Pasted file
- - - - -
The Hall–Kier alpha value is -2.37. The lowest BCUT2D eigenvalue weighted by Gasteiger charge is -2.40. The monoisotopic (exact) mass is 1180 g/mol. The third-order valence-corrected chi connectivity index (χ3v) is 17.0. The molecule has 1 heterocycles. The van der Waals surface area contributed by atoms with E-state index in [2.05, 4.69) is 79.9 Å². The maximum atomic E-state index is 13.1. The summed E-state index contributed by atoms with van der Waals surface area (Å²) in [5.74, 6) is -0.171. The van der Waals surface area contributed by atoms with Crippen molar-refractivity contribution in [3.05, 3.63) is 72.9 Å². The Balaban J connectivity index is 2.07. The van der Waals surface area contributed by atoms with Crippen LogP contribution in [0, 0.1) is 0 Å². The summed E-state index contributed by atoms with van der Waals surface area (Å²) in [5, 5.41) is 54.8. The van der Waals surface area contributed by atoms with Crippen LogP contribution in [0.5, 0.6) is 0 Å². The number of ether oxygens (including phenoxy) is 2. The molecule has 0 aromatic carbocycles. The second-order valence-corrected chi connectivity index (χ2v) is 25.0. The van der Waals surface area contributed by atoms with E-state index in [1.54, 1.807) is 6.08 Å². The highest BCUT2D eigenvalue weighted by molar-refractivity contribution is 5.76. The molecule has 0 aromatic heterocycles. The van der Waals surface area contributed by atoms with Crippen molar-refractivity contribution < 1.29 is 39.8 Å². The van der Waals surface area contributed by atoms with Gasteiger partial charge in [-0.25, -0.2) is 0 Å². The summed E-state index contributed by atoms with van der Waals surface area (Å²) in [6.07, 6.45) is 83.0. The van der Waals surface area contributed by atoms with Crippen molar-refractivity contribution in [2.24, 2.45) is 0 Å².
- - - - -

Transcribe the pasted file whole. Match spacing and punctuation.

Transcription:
The Hall–Kier alpha value is -2.37. The lowest BCUT2D eigenvalue weighted by Gasteiger charge is -2.40. The monoisotopic (exact) mass is 1180 g/mol. The third-order valence-corrected chi connectivity index (χ3v) is 17.0. The molecule has 1 heterocycles. The van der Waals surface area contributed by atoms with E-state index in [2.05, 4.69) is 79.9 Å². The maximum atomic E-state index is 13.1. The summed E-state index contributed by atoms with van der Waals surface area (Å²) in [5.74, 6) is -0.171. The van der Waals surface area contributed by atoms with Crippen molar-refractivity contribution in [3.05, 3.63) is 72.9 Å². The Balaban J connectivity index is 2.07. The van der Waals surface area contributed by atoms with Crippen LogP contribution in [0, 0.1) is 0 Å². The summed E-state index contributed by atoms with van der Waals surface area (Å²) in [5, 5.41) is 54.8. The van der Waals surface area contributed by atoms with Crippen LogP contribution in [0.5, 0.6) is 0 Å². The number of ether oxygens (including phenoxy) is 2. The molecule has 0 aromatic carbocycles. The second-order valence-corrected chi connectivity index (χ2v) is 25.0. The van der Waals surface area contributed by atoms with E-state index in [1.54, 1.807) is 6.08 Å². The highest BCUT2D eigenvalue weighted by molar-refractivity contribution is 5.76. The molecule has 0 aromatic heterocycles. The van der Waals surface area contributed by atoms with Crippen molar-refractivity contribution < 1.29 is 39.8 Å². The van der Waals surface area contributed by atoms with Gasteiger partial charge in [-0.25, -0.2) is 0 Å². The summed E-state index contributed by atoms with van der Waals surface area (Å²) in [6.07, 6.45) is 83.0. The van der Waals surface area contributed by atoms with Crippen molar-refractivity contribution in [2.24, 2.45) is 0 Å².